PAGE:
Breathing affects self-other voice discrimination in a bodily state with increased otherness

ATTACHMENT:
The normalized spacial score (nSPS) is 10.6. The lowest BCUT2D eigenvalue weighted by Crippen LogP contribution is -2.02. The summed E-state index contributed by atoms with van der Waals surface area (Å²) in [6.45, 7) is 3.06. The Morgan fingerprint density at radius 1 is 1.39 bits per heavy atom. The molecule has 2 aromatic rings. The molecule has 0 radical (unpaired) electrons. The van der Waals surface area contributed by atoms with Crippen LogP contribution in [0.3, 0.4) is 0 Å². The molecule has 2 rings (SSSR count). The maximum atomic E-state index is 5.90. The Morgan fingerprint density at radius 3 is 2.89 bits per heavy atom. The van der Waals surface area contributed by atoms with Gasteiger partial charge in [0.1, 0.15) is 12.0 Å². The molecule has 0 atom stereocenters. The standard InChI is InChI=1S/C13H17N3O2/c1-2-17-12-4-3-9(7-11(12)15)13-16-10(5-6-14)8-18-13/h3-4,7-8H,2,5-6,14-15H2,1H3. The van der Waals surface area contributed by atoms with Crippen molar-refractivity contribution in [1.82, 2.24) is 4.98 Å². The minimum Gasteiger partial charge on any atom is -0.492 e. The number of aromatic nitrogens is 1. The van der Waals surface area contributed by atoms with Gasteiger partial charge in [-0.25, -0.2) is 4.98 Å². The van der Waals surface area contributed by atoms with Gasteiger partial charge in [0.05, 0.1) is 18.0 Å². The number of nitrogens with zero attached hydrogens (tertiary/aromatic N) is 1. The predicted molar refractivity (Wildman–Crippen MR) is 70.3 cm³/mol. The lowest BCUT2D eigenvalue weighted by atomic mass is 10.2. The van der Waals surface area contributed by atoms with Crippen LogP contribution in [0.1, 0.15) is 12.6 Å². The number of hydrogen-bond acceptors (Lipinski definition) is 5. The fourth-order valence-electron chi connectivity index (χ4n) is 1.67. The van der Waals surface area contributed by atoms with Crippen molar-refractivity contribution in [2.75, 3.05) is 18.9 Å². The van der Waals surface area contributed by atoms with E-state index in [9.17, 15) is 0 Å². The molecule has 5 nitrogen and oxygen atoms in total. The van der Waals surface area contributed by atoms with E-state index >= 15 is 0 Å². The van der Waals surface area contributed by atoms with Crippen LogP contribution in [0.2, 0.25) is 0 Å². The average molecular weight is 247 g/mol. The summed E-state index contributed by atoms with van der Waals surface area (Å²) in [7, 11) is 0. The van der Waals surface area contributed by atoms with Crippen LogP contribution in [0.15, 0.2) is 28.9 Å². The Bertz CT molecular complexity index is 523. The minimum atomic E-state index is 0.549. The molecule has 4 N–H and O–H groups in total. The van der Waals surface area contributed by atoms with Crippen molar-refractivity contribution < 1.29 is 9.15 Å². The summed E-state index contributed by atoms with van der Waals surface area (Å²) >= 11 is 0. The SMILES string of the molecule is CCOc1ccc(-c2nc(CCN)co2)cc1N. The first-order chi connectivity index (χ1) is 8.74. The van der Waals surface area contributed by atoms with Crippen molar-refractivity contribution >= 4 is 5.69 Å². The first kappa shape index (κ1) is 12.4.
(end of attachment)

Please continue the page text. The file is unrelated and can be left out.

A growing number of studies have focused on identifying cognitive processes that are modulated by interoceptive signals, particularly in relation to the respiratory or cardiac cycle. Considering the fundamental role of interoception in bodily self-consciousness, we here investigated whether interoceptive signals also impact self-voice perception. We applied an interactive, robotic paradigm associated with somatic passivity (a bodily state characterized by illusory misattribution of self-generated touches to someone else) to investigate whether somatic passivity impacts self-voice perception as a function of concurrent interoceptive signals. Participants’ breathing and heartbeat signals were recorded while they performed two self-voice tasks (self-other voice discrimination and loudness perception) and while simultaneously experiencing two robotic conditions (somatic passivity condition; control condition). Our data reveal that respiration, but not cardiac activity, affects self-voice perception: participants were better at discriminating self-voice from another person’s voice during the inspiration phase of the respiration cycle. Moreover, breathing effects were prominent in participants experiencing somatic passivity and a different task with the same stimuli (i.e., judging the loudness and not identity of the voices) was unaffected by breathing. Combining interoception and voice perception with self-monitoring framework, these data extend findings on breathing-dependent changes in perception and cognition to self-related processing.